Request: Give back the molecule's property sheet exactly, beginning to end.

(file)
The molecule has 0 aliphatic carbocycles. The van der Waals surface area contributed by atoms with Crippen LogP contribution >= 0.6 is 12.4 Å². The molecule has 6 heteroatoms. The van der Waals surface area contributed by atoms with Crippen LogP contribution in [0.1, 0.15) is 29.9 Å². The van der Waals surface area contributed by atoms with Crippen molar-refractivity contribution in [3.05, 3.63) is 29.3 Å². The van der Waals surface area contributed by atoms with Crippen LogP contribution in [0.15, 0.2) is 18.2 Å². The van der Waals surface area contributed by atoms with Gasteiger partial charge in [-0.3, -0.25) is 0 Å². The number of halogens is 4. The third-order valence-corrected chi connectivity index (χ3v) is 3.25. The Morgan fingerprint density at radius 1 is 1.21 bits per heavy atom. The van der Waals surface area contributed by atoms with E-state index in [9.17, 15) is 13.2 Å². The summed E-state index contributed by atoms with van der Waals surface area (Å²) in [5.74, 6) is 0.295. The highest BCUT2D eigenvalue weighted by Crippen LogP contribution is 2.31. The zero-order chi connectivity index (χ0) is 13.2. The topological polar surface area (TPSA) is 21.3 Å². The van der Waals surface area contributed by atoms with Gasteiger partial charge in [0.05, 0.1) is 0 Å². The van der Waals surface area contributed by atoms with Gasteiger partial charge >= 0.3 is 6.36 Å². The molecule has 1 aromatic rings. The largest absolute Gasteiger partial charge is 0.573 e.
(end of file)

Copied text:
The molecule has 0 aliphatic carbocycles. The van der Waals surface area contributed by atoms with Crippen LogP contribution >= 0.6 is 12.4 Å². The molecule has 6 heteroatoms. The van der Waals surface area contributed by atoms with Crippen LogP contribution in [0.1, 0.15) is 29.9 Å². The van der Waals surface area contributed by atoms with Crippen molar-refractivity contribution in [3.05, 3.63) is 29.3 Å². The van der Waals surface area contributed by atoms with Crippen LogP contribution in [0.15, 0.2) is 18.2 Å². The van der Waals surface area contributed by atoms with Gasteiger partial charge in [-0.3, -0.25) is 0 Å². The number of halogens is 4. The third-order valence-corrected chi connectivity index (χ3v) is 3.25. The Morgan fingerprint density at radius 1 is 1.21 bits per heavy atom. The van der Waals surface area contributed by atoms with E-state index in [9.17, 15) is 13.2 Å². The summed E-state index contributed by atoms with van der Waals surface area (Å²) in [5.74, 6) is 0.295. The highest BCUT2D eigenvalue weighted by Crippen LogP contribution is 2.31. The zero-order chi connectivity index (χ0) is 13.2. The topological polar surface area (TPSA) is 21.3 Å². The van der Waals surface area contributed by atoms with Gasteiger partial charge in [0.05, 0.1) is 0 Å². The van der Waals surface area contributed by atoms with Gasteiger partial charge >= 0.3 is 6.36 Å². The molecule has 1 aromatic rings. The largest absolute Gasteiger partial charge is 0.573 e.